Presentation (Project) Title

Visual Thinking Strategies in an Online Environment

Mentor Information

Catherine Wilkins (Judy Genshaft Honors College)

Presentation Format

Event

Abstract

Anxiety, stress, and depression are prevalent among college students, and the current COVID-19 pandemic has only exacerbated this issue. As a result of the pandemic, most in-person learning has changed to online learning, which inevitably creates new sources of anxiety and stress as well. Visual Thinking Strategies (VTS), a tool utilized by many Art Museum educational programs, has been known to alleviate stress for various individuals. In this study, we investigated the efficacy of virtual VTS sessions for improving college students’ mental health during the COVID-19 pandemic. The virtual VTS was expected to reduce feelings of anxiety, but to a lesser extent than face-to-face VTS sessions. Eight Honors College students were recruited to participate in a 30- minute virtual VTS session and their levels of anxiety were measured before and after the session. This data was then compared to data from a different study, which investigated the efficacy of in- person VTS for reducing college student anxiety. On average, participants in our virtual VTS sessions saw a mild reduction in anxiety, but this reduction was only 36% as large as the reduction in anxiety from in-person VTS. Further research is necessary to determine what is responsible for this difference in efficacy, and to determine how to adapt virtual VTS sessions to better serve the needs of individuals who cannot attend in-person sessions.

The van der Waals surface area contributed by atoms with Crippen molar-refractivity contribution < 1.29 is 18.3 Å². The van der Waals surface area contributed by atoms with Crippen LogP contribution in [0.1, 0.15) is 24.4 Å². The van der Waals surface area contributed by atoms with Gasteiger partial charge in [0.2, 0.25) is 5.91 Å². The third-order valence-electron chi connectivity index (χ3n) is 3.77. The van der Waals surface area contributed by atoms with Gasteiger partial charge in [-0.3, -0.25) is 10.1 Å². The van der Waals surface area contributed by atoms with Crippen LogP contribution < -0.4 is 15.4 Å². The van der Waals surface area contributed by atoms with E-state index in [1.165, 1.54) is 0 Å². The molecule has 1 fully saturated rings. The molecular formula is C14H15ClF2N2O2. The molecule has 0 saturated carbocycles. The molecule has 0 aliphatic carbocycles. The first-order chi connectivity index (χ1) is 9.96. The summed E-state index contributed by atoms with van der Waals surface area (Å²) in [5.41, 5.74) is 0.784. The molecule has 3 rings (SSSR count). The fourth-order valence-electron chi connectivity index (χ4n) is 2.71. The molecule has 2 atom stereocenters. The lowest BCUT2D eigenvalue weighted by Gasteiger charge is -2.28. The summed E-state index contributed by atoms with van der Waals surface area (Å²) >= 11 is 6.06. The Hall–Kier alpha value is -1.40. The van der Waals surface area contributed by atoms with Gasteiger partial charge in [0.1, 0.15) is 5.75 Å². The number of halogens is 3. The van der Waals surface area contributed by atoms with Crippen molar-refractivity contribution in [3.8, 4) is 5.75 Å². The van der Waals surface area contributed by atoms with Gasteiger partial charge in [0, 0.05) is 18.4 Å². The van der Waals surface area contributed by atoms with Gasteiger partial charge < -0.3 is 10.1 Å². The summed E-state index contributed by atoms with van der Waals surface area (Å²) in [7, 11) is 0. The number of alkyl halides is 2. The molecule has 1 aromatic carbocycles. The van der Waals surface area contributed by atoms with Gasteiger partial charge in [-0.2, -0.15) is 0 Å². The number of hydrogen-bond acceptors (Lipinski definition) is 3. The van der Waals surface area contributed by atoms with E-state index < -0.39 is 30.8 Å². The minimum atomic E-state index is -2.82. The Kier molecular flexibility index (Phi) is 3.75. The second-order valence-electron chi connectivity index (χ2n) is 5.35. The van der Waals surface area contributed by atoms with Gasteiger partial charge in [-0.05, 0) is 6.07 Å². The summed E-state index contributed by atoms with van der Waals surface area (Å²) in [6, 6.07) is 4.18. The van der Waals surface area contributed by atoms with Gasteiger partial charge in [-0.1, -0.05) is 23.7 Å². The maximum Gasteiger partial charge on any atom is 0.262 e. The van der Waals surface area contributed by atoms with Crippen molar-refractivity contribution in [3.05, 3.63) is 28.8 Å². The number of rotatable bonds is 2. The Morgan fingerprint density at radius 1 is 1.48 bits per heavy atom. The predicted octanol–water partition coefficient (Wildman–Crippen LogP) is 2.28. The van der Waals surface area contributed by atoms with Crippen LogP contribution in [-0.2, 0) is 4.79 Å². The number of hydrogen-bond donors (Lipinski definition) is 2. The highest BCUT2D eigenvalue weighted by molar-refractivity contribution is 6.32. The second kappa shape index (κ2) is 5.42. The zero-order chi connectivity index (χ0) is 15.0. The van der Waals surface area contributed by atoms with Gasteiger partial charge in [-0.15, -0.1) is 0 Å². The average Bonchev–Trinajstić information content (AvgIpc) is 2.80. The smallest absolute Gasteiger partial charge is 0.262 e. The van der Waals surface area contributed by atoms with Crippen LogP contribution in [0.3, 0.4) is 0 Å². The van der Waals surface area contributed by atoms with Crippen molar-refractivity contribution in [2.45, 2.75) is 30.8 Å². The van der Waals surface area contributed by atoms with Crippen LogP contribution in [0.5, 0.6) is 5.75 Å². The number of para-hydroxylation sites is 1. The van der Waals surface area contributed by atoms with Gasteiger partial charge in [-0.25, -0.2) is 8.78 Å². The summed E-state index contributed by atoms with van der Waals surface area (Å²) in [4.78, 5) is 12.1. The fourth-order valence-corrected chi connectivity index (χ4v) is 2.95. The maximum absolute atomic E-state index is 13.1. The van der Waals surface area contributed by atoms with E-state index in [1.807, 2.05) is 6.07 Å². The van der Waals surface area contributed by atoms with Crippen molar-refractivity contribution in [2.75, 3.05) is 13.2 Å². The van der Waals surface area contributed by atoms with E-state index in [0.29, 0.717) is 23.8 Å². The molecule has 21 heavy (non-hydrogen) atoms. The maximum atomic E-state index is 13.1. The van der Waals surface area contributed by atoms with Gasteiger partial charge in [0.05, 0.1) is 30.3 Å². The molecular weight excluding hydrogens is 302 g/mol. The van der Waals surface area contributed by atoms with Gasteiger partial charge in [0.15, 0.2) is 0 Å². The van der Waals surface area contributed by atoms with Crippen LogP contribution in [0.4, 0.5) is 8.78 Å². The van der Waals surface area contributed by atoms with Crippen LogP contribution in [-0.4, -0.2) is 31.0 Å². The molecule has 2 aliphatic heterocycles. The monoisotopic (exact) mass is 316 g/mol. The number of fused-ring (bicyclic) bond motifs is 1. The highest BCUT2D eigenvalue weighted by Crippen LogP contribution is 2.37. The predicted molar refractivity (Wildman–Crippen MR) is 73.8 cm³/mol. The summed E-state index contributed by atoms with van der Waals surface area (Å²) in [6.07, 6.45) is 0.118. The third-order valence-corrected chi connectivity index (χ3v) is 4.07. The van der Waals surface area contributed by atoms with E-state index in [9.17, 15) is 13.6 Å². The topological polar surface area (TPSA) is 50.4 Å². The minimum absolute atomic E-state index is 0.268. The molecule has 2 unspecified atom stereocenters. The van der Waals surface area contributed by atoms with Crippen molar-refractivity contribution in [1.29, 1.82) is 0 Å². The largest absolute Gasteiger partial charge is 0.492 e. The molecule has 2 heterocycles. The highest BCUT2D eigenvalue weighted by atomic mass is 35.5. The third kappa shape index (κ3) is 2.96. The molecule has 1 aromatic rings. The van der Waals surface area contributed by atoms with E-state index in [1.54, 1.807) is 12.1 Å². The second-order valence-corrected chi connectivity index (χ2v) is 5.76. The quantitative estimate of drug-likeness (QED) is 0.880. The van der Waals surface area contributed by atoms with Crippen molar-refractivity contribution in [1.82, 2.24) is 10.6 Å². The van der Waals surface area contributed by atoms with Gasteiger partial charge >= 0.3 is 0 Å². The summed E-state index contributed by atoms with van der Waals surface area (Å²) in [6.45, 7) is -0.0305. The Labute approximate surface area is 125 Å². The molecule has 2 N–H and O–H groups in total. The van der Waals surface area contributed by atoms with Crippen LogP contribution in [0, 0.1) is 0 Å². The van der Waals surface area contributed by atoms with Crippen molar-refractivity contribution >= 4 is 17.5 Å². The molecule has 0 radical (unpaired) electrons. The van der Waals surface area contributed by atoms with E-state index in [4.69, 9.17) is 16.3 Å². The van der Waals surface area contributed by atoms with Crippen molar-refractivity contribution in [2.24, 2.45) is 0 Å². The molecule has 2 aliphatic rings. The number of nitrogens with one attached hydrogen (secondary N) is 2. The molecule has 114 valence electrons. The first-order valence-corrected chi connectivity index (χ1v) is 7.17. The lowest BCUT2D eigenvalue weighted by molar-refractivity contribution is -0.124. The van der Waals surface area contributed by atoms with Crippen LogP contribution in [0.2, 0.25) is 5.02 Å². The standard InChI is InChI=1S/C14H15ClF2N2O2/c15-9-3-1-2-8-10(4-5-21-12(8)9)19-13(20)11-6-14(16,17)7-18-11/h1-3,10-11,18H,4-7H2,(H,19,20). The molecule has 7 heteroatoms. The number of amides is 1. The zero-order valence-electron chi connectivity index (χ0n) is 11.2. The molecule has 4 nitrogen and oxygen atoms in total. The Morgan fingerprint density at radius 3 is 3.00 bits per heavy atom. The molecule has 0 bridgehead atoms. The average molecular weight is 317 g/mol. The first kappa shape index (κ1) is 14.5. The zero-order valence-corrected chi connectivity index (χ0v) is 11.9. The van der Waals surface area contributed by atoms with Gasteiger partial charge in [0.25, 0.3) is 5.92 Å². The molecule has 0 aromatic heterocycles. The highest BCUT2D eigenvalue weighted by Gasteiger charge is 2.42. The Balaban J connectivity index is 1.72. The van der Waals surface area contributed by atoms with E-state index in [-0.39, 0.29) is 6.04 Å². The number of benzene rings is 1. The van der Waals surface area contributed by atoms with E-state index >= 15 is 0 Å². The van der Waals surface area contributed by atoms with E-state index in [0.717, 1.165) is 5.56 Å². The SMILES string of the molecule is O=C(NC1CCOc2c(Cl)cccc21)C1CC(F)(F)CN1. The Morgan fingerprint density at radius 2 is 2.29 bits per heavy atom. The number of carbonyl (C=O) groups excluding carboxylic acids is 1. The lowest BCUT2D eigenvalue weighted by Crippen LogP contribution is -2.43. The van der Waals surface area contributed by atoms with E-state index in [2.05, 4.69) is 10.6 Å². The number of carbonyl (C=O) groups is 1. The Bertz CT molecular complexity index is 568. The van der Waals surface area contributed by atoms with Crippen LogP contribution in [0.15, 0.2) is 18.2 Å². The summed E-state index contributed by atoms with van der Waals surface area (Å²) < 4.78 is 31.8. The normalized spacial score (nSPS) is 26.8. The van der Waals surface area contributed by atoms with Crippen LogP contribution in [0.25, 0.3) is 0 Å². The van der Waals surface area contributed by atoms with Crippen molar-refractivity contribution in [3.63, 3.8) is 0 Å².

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Visual Thinking Strategies in an Online Environment

Anxiety, stress, and depression are prevalent among college students, and the current COVID-19 pandemic has only exacerbated this issue. As a result of the pandemic, most in-person learning has changed to online learning, which inevitably creates new sources of anxiety and stress as well. Visual Thinking Strategies (VTS), a tool utilized by many Art Museum educational programs, has been known to alleviate stress for various individuals. In this study, we investigated the efficacy of virtual VTS sessions for improving college students’ mental health during the COVID-19 pandemic. The virtual VTS was expected to reduce feelings of anxiety, but to a lesser extent than face-to-face VTS sessions. Eight Honors College students were recruited to participate in a 30- minute virtual VTS session and their levels of anxiety were measured before and after the session. This data was then compared to data from a different study, which investigated the efficacy of in- person VTS for reducing college student anxiety. On average, participants in our virtual VTS sessions saw a mild reduction in anxiety, but this reduction was only 36% as large as the reduction in anxiety from in-person VTS. Further research is necessary to determine what is responsible for this difference in efficacy, and to determine how to adapt virtual VTS sessions to better serve the needs of individuals who cannot attend in-person sessions.